On a microscopic level, the perception of time is really different from how we perceive time as humans. Even though we cannot observe these movements with our bare eyes, there are ceaseless growing and excavating movements happening. We conveyed this sense of movement using animations, embedded in a sterile and white environment like animal bones. The environment is carefully sculptured in VR using scientific visual references. The sound design of this level was created by speculating on micro universes, and using references from recordings that records activities in those levels.


The second level is meant to explore the natural aspect of the rocks, their growth dynamics, the excavation process on their surface, and their different structural forms.

This level is bringing the visitor in a cave, made of limestone, letting him interact with the growing rocks, fossils and stones excavating his way to the final environment. Caves are places full of mysteries and symbolic aspects, building their fossilized memories over time.

In the prehistoric eras, humankind accepted caves as homes and lived in them for a long time. Actually, this time frame is much longer than the time we spent living in the buildings. 99% of the caves in the world are created out of limestone, the same material that we have in our own body's structure.

The entire environment of the cave level is created by either 3D scans or by procedurally created 3D models out of textures that were taken from physical environments.

This level is playing with the idea of Plato’s cave and its connection with the arts and the perception of reality. As an analogy to Plato's prison, users can excavate and grow the rocks around them to break the prison, and to explore the cave. The user interacts using hands that are made from the same material as the cave, becoming part of the environment. Time goes very fast during this excavation since with our own perception of time we don’t see rocks growing in this way. Textures are the memory of the rocks, bringing on their surface signs and traces, telling their stories. The users are for the first time able to explore, stretch, grow these textures that usually are only met by sight and touch.

The sound composition is made using many different layers. The main concept was echo, as an inseparable aspect of the caves. To simulate echo, we used an analog delay synthesizer as our main base. On top of that, we added field recordings and sounds created by limestones on a human-scale level. Moreover, we used an anti-radio to record frequencies from the field and from the rocks filtered with a delay processor.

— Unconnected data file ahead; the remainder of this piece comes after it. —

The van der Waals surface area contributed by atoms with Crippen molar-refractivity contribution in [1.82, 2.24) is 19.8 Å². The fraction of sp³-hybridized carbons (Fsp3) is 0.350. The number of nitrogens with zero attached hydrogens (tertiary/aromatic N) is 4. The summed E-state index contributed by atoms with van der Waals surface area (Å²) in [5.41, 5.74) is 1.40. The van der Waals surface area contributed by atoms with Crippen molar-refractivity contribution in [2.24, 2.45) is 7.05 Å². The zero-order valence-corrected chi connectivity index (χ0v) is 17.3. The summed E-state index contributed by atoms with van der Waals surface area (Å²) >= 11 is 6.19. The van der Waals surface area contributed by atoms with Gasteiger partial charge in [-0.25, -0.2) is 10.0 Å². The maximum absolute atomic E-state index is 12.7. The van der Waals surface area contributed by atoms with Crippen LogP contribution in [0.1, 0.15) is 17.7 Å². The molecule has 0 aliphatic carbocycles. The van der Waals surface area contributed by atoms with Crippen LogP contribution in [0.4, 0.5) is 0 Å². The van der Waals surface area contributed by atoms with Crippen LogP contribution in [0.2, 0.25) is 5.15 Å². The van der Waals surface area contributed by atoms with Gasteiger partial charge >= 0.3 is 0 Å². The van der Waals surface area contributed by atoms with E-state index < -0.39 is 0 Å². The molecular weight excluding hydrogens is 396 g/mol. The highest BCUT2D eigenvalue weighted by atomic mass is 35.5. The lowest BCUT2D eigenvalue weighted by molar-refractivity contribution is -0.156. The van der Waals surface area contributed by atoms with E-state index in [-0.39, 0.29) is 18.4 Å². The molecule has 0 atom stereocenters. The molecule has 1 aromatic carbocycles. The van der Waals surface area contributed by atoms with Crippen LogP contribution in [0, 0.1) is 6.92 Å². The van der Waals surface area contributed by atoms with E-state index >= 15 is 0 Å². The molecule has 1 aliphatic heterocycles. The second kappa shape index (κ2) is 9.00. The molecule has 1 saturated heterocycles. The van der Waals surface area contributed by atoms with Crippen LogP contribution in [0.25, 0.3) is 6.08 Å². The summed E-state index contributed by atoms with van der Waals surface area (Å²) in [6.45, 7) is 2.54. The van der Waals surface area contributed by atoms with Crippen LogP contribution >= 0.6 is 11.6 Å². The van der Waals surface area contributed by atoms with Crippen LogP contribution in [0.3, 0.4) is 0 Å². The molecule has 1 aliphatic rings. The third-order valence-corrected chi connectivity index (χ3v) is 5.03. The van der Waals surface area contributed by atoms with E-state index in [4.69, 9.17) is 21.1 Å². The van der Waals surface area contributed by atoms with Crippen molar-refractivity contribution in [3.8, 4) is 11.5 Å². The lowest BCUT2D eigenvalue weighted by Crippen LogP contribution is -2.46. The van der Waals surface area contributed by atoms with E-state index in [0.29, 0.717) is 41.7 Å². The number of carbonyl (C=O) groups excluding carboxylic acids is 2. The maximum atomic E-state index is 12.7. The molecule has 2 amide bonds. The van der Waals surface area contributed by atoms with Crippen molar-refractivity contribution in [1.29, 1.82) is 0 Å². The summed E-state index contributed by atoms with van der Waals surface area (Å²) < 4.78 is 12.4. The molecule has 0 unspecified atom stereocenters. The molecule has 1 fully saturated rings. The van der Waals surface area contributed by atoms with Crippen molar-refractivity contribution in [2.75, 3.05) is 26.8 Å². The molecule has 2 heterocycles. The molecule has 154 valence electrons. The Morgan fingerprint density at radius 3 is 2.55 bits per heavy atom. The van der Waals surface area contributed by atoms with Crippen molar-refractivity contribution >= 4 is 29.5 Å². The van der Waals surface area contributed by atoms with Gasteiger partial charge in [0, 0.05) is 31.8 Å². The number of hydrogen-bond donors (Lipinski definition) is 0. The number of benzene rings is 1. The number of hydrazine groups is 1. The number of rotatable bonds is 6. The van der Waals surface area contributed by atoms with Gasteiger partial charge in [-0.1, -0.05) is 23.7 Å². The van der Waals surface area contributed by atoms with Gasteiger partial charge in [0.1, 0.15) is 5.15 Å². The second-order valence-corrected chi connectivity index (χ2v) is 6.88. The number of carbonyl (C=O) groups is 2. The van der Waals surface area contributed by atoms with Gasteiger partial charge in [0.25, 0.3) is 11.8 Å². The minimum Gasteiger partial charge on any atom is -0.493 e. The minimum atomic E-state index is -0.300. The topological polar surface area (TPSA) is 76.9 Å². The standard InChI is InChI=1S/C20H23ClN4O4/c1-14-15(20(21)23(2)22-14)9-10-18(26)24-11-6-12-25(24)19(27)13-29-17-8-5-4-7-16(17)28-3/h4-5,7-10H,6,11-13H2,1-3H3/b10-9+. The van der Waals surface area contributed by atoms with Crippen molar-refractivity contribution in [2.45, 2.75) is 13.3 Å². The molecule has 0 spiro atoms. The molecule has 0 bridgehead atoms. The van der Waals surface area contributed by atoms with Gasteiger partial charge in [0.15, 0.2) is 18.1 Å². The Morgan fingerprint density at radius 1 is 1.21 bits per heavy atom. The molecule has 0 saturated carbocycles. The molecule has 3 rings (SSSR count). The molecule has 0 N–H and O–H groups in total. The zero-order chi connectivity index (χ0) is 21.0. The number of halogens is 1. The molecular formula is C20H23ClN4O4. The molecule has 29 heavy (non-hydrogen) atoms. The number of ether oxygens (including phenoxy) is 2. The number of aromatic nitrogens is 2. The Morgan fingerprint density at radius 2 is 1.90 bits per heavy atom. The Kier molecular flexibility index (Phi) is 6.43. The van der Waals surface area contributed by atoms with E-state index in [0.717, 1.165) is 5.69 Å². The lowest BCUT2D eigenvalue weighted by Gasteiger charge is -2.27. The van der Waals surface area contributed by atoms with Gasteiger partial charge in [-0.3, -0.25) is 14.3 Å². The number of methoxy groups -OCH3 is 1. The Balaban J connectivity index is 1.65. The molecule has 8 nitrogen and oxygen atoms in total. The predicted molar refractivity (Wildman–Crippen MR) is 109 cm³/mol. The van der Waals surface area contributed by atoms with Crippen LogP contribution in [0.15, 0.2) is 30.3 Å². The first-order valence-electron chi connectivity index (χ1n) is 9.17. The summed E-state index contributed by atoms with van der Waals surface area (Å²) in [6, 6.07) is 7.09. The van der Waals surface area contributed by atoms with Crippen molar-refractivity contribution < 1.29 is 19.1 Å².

The third level is meant to explore the human manipulation and use of stone matter: the creation of infrastructures, architectures, cities. The exploitation of the natural resources and the subsequent impact on the landscape, leave a trace that can be seen from far with satellites.

In the third level, the environment is based on the macro satellite data showing the maps and the human impact around the Rüdersdorf mine in Brandenburg, Germany. Nowadays, most of Berlin's buildings are created out of limestone, and most of the iconic buildings of the city were made by limestone taken out of Rüdersdorf's mine.

The environment of the level is built procedurally. The textures that cover the deconstructed architectures are all made of maps and photos from the mine. The level mimics the experience of a building site, where the structures and blocks are moving, putting the user in the center of a becoming city.

This level explores data on a macro and satellite scale and presents a time perception that though being observable by the human eye, requires years to display the changes.

The sound design in this level is made by many layers, including construction and excavation sounds from tools that humans use during these processes. Human voices overlap with tools and stones hammered and excavated, depicting ecologies of dependence and exploitation.



Subterranean Matters is an attempt to use technology as a means of an extended exploration of the physical world. Stones were analyzed as materials that have embedded in their surfaces traces of history, growth, and change. These surfaces were scanned, digitalized, and used in this project as textures to build virtual environments to manipulate and live on different sizes and time scales. In this way the VR experience allows users to immerse themselves in what usually would be unobtainable, invisible or perceivable only as a small material surface. The project used real data to build most of the digital elements, from color textures to 3D environments. During our research, we realized that the limestone surrounds us everywhere, in the water we drink, in our bones, and externally in our present shelters and in shelters of our ancestors. The field trip to the Rüdersdorf mine gave further insight into the relation of man with the stone matter as a tool for creating infrastructures. It depicted a state of resource exploitation whose dynamics leave a trace on the land and are seen on satellite maps. Our exploration of memory and time, from a non-human perspective, focused on the processes of material excavation and growth as the main dynamics of registering stories and displaying different timescales. What in the end was created is an experience that stretches the matter through digital techniques, and allows user interaction with non-human agents, challenging our way of understanding and exploring stones and their dynamics.